Truckers have a dangerous job, partly because they have to do long hauls that can keep them on the road for hours. Because of the nature of the job and the possibility of becoming fatigued, these professional drivers are bound by limits to the number of hours they can drive. In between driving shifts, the trucker must have at least 10 hours off work. But is that truly enough time? Truckers have to take care of hygiene needs, eat and possibly communicate with family members during that short period, so they might get less sleep than what is safe.
The average adult needs to get at least seven hours of sleep each night. Truckers average less than five hours each night. Once they do this for two nights in a row, they might have some of the same side effects that are usually associated with alcohol. This means that not getting enough sleep before driving a big rig could be a hazardous event.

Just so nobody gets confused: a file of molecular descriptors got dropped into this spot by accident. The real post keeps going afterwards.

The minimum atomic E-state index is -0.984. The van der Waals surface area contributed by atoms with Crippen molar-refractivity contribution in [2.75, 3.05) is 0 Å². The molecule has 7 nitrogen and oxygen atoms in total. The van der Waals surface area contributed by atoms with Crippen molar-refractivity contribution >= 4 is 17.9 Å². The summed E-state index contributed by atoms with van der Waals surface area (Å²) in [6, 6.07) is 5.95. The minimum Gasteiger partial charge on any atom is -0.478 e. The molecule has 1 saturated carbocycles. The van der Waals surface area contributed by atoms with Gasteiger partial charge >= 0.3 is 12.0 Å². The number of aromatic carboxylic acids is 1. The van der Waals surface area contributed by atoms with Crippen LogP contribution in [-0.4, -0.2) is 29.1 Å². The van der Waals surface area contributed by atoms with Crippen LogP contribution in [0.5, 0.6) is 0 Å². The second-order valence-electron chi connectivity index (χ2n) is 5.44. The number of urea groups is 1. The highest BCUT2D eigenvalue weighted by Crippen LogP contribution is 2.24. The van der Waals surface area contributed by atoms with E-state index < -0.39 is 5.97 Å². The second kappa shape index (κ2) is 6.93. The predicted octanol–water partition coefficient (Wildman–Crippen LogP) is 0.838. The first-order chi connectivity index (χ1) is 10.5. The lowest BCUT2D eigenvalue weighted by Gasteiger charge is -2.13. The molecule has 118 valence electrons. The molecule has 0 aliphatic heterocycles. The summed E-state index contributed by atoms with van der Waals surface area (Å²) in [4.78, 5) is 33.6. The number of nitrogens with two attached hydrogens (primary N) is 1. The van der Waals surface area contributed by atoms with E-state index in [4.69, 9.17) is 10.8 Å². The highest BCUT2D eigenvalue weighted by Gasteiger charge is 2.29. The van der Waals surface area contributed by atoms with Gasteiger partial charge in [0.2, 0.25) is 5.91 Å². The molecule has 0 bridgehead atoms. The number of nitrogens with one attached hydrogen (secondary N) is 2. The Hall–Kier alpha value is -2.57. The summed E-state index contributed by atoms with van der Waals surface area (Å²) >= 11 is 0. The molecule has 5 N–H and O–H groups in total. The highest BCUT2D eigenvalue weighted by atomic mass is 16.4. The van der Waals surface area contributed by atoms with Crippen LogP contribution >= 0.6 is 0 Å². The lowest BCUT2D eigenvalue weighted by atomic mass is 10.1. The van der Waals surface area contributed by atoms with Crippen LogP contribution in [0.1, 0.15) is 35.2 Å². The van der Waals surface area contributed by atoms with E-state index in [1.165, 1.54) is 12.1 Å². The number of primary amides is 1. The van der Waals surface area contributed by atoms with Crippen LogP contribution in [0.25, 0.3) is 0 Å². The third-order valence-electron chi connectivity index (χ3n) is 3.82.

There are many other factors that can cause a trucker to feel fatigued. Medical conditions, such as sleep apnea or obesity, might contribute to drowsiness while driving. The same is true of taking medication, using drugs and trying to drive during times when the circadian rhythm says the person should be sleeping.
Unfortunately, others on the road can’t demand that a fatigued trucker take time to get sleep before getting back out on the road. If you are struck by a truck who needs sleep, you might choose to seek compensation to help you pay for medical bills and other related expenses.